For Rebirth (a relaunch that Geoff Johns, Chief Creative Officer of DC Comics, describes as an attempt to “give back [a] sense of hope and optimism” to their output), DC Comics plans to release a series of one-shot specials for most of their ongoing books that begin launching this June. The edict for the covers of these books is to consist of a close-up of the hero or heroes featured in the title. Initially I was underwhelmed when I heard this at the DC Rebirth press conference and started to see the covers appear onscreen during the presentation. I viewed that directive as limiting to the assigned cover artists but became interested in the artistic exercise of attempting to make certain iconic characters recognizable without the benefit of their silhouette. Without seeing a costume, there’s not a whole lot to distinguish Wonder Woman and Donna Troy from each other or just about any other white lady with dark hair and blue eyes in superhero comics.
The Rebirth covers, for the most part, have been uninspired. The intent is clear: to tell readers who the protagonist of a book is while also trying to strip them down to focus on their iconic nature. The former is, of course, something the design of the font in the title does a more bang-up job of getting across than the cover for Wonder Woman: Rebirth #1 and the original cover for Titans: Rebirth #1. Wonder Woman is made somewhat recognizable by the sword awkwardly held in front of her face (I’d love to see a full-body shot of that pose in profile) and the star on her tiara but it’s otherwise nondescript due to the historically skimpy nature of her costume. The Titans cover features Donna Troy, a character who could safely be identified as not being iconic, in an action pose and a slight smirk that’s not in much danger of being confused for a smile.
Without the title, the Titans cover would not be immediately identifiable as a Titans book on the shelf. If someone looks closely enough, though, they’ll see Titans mainstays Nightwing and Tempest reflected in Donna Troy’s wrist guard. It’s a total cheat on cover artist Brett Booth’s part in order to get around the confines of the close-up mandate and deliver some recognizable costumes but it’s not a particularly effective cheat either as the two male figures are colored in a way that almost encourages the eye to focus solely on Donna. Here’s some good news for you, though: that’s not the real cover. But the bad news is that the real one is just as bad.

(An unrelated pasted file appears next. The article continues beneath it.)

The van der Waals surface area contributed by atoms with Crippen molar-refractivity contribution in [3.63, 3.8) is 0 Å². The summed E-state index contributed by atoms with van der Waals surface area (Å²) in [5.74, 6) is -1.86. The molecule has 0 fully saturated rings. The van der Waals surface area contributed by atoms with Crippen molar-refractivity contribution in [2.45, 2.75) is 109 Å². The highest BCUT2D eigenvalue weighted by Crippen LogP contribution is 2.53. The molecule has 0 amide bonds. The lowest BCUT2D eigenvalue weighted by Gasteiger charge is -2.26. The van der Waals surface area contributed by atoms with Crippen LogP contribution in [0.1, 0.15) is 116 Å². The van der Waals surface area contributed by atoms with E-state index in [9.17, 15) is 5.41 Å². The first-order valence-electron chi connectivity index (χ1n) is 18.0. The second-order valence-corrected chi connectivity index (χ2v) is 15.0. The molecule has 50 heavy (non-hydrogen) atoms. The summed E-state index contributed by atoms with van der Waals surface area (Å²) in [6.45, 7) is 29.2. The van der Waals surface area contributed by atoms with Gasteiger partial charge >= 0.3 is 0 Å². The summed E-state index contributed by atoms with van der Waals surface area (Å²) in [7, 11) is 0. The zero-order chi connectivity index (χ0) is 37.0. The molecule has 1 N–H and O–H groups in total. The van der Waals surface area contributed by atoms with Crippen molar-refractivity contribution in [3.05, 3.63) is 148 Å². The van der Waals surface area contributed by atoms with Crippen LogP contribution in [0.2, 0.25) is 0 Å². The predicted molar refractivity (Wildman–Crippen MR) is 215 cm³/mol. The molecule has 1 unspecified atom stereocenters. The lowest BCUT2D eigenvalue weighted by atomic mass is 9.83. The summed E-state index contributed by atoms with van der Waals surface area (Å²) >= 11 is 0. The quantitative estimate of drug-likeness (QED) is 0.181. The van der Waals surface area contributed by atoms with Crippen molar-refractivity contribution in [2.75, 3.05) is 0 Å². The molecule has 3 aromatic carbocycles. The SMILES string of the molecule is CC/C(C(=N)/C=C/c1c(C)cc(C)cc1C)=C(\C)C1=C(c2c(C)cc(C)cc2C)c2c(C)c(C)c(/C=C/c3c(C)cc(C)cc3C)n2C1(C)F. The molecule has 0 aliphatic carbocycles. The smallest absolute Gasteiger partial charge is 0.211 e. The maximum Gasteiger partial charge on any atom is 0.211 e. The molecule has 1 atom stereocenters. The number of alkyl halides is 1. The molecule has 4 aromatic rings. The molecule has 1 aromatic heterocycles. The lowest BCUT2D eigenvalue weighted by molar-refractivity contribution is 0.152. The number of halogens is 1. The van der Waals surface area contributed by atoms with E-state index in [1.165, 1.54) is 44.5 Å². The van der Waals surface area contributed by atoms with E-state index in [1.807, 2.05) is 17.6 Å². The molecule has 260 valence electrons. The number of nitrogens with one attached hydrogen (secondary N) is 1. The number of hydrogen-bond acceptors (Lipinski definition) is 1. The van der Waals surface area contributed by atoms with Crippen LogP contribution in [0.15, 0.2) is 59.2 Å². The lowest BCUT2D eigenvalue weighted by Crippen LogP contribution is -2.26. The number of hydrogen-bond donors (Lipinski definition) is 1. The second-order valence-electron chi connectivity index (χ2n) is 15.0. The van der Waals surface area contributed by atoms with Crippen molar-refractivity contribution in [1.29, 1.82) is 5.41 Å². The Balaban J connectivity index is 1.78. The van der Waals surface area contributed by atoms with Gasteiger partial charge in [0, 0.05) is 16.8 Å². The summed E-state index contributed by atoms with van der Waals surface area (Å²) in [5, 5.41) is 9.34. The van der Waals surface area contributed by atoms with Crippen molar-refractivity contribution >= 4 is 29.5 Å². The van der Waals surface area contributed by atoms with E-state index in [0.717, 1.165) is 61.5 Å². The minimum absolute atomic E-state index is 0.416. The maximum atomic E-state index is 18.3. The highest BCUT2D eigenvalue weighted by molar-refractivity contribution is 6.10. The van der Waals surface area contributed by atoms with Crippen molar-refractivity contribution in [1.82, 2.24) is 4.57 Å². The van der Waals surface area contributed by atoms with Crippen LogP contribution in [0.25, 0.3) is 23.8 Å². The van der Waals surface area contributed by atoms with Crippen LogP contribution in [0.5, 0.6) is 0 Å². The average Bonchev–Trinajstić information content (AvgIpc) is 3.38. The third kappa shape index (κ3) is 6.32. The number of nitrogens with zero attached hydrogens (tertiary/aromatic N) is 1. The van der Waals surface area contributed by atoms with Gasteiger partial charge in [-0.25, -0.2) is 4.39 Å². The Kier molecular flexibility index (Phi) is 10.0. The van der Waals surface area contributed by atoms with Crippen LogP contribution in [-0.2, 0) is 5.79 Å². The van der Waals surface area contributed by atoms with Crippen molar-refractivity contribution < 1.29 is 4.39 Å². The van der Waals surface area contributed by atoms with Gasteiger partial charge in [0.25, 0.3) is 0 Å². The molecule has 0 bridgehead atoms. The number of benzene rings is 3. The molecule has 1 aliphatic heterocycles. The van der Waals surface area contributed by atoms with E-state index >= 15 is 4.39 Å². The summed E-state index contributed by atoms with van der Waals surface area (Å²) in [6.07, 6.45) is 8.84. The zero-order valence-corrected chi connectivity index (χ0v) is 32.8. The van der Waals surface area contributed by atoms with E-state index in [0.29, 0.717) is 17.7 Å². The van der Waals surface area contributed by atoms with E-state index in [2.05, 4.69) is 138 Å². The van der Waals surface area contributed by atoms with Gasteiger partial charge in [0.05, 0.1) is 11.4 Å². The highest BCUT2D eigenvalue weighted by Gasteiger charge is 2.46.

The actual cover to Titans: Rebirth #1 features Wally West wearing a cocky smile and his new, yet-to-debut-on-the-page costume with arm reaching out towards the reader. Over his shoulder in the background are the other Titans who, as they did on the decoy cover, serve as an ineffectual jab at making the book identifiable. The insertion of other Titans on both covers makes a deal of sense as focusing on Nightwing wouldn’t be possible because it might cause readers to mistake this book for his separate title and characters chosen for close-ups have new costumes that aren’t immediately identifiable.
These covers aren’t intended to convey the plot content of their books (something I consider a feature more than a flaw considering the messaging of the relaunch) so much as their tone and interpretation of the character. The Wonder Woman cover doesn’t say much at a glance except “here’s a woman with a sword that she’ll probably be using” which is certainly a message that has led to discussions by the character’s fans and historians over the years about packaging an icon of femininity as a violent warrior. This interpretation of Wonder Woman is going to use a sword and, if you look closer and recognize the slight smirk that puts a button on her “come at me” pose, might just enjoy using it. It might not say much but it says something.